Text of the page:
Referendums on joining Russia kick off in 4 Ukraine provinces

KYIV - Four areas of Ukraine controlled by Russia and pro-Moscow forces were preparing to hold referendums on Friday on joining Russia, votes widely condemned by the West as illegitimate and a precursor to illegal annexation.

Russian-installed leaders on Tuesday announced plans for the ballots, a challenge to the West that could sharply escalate the war.

The results are seen as a foregone conclusion in favour of annexation, and Ukraine and its allies have made clear they will not recognise the outcomes.

Voting in the Luhansk, Donetsk, Kherson and Zaporizhzhia provinces, representing about 15 per cent of Ukrainian territory, is due to run from Friday to next Tuesday.

Russia already considers Luhansk and Donetsk, which together make up the Donbas region Moscow partially occupied in 2014, to be independent states.

Russia does not fully control any of the four regions, with only around 60 per cent of Donetsk region in Russian hands.

Ukraine launched a counteroffensive earlier in September that has recaptured large swathes of territory, seven months after Russia invaded and launched a war that has killed thousands, displaced millions and damaged the global economy.

The referendums had been discussed for months by the pro-Moscow authorities, but Ukraine's recent victories prompted a scramble by officials to schedule them.

With Russian President Vladimir Putin also announcing this week a military draft to enlist 300,000 troops to fight in Ukraine, Moscow appears to be trying to regain the upper hand in the conflict.

Russia argues that it is an opportunity for people in the region to express their views.

"From the very start of the operation... we said that the peoples of the respective territories should decide their fate, and the whole current situation confirms that they want to be masters of their fate," Russian Foreign Minister Sergei Lavrov said this week.

Ukraine says Russia intends to frame the referendum results as a sign of popular support, and use them as a pretext for annexation, similar to its takeover of Crimea in 2014, which the international community has not recognised.

By incorporating the four areas into Russia, Moscow could justify military escalation as necessary to defend its territory. The vote in Crimea, criticised internationally as rigged, had an official result of 97 per cent in favour of formal annexation.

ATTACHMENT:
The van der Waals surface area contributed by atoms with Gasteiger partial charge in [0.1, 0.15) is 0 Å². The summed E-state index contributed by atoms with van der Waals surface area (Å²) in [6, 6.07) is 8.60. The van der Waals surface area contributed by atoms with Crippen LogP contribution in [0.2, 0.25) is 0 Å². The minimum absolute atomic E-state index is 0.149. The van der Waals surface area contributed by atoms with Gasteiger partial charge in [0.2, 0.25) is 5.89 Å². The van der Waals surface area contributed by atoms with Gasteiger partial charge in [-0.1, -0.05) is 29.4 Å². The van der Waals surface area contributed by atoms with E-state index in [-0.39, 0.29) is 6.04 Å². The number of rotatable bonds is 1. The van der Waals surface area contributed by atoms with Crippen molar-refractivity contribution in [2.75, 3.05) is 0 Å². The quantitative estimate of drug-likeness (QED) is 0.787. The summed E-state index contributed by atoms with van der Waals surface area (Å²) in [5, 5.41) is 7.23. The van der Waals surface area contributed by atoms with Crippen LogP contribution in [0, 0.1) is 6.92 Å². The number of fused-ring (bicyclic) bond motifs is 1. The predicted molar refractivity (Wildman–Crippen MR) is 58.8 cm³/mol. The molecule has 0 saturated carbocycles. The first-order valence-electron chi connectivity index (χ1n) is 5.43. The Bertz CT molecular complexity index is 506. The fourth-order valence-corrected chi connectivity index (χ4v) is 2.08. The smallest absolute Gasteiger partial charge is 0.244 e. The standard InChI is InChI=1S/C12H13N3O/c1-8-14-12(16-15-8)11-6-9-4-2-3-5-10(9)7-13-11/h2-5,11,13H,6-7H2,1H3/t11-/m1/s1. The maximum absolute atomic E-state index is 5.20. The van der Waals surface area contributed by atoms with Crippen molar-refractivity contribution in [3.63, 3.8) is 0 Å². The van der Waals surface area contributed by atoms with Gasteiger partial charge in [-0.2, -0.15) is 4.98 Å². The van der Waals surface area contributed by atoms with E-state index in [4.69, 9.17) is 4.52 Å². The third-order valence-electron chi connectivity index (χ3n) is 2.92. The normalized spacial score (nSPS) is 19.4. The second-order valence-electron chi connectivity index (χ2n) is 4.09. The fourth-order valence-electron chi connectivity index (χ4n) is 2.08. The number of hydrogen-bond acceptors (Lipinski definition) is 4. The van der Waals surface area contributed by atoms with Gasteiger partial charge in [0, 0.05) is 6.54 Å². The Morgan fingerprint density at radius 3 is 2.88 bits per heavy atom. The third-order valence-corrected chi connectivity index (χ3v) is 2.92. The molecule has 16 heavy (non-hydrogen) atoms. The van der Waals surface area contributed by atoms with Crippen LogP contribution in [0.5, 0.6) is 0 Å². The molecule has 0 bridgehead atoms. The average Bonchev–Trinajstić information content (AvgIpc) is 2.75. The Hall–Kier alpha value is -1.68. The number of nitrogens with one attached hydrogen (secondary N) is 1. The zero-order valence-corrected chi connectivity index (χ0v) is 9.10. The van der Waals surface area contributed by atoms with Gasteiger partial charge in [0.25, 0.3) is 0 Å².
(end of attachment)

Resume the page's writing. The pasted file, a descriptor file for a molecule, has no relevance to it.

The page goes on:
Mr Putin said on Wednesday that Russia would "use all the means at our disposal" to protect itself, an apparent reference to nuclear weapons. "This is not a bluff," he added.

The referendums have been denounced by world leaders including United States President Joe Biden, United Nations Secretary-General Antonio Guterres and French President Emmanuel Macron, as well as Nato, the European Union and the Organisation for Security and Cooperation in Europe.

Mr Lavrov walked out of a UN Security Council meeting on Thursday, where the US and its allies were criticising the Russian government over the invasion of Ukraine, in a stark demonstration of the divisions opened up by the war.

Mr Lavrov arrived at the meeting late, delivered his speech and left once it was done, refusing to stay for the speeches that accused Russia of committing war crimes and violating the UN Charter.

He reiterated the Kremlin's assertion that what it calls a "special military operation" was "inevitable" because the US and its allies sought to use Ukraine as a "base for creating and realising threats to Russian security".

Russia has also struggled to marshal support outside the Security Council. The General Assembly voted 101-7, with 19 abstentions, to allow Ukrainian President Volodymyr Zelensky to speak by video link this week.


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A version of this article appeared in the print edition of The Straits Times on September 24, 2022, with the headline Referendums on joining Russia kick off in 4 Ukraine provinces. Subscribe